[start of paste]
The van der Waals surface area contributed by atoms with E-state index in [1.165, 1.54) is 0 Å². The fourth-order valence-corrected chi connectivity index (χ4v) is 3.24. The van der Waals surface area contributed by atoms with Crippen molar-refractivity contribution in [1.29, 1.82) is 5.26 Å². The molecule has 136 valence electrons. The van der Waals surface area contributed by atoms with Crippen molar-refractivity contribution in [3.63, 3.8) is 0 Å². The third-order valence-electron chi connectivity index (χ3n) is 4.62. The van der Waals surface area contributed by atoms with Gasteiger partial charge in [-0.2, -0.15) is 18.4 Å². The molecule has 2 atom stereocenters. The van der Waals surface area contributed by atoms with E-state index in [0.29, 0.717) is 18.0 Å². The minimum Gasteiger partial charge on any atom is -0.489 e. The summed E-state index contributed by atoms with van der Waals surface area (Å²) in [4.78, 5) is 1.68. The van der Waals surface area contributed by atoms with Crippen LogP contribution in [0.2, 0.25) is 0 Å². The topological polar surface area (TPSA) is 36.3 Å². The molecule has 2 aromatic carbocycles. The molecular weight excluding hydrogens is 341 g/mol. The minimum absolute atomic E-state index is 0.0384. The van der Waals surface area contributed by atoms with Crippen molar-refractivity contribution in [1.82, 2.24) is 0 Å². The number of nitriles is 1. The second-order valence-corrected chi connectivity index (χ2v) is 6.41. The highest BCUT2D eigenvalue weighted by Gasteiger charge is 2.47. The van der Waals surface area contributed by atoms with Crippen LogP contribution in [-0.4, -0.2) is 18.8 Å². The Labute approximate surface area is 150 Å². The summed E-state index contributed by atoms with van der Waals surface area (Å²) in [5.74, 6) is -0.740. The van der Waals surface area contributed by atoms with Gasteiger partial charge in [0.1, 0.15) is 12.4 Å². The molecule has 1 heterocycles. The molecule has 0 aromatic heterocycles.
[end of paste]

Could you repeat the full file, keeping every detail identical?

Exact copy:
The van der Waals surface area contributed by atoms with E-state index in [1.165, 1.54) is 0 Å². The fourth-order valence-corrected chi connectivity index (χ4v) is 3.24. The van der Waals surface area contributed by atoms with Crippen molar-refractivity contribution in [1.29, 1.82) is 5.26 Å². The molecule has 136 valence electrons. The van der Waals surface area contributed by atoms with Crippen molar-refractivity contribution in [3.63, 3.8) is 0 Å². The third-order valence-electron chi connectivity index (χ3n) is 4.62. The van der Waals surface area contributed by atoms with Gasteiger partial charge in [-0.2, -0.15) is 18.4 Å². The molecule has 2 atom stereocenters. The van der Waals surface area contributed by atoms with E-state index in [0.29, 0.717) is 18.0 Å². The minimum Gasteiger partial charge on any atom is -0.489 e. The summed E-state index contributed by atoms with van der Waals surface area (Å²) in [4.78, 5) is 1.68. The van der Waals surface area contributed by atoms with Crippen LogP contribution in [0.2, 0.25) is 0 Å². The topological polar surface area (TPSA) is 36.3 Å². The molecule has 2 aromatic carbocycles. The molecular weight excluding hydrogens is 341 g/mol. The minimum absolute atomic E-state index is 0.0384. The van der Waals surface area contributed by atoms with Crippen molar-refractivity contribution in [1.82, 2.24) is 0 Å². The number of nitriles is 1. The second-order valence-corrected chi connectivity index (χ2v) is 6.41. The highest BCUT2D eigenvalue weighted by Gasteiger charge is 2.47. The van der Waals surface area contributed by atoms with Crippen LogP contribution in [-0.4, -0.2) is 18.8 Å². The Labute approximate surface area is 150 Å². The summed E-state index contributed by atoms with van der Waals surface area (Å²) in [5.74, 6) is -0.740. The van der Waals surface area contributed by atoms with Gasteiger partial charge in [0.1, 0.15) is 12.4 Å². The molecule has 1 heterocycles. The molecule has 0 aromatic heterocycles.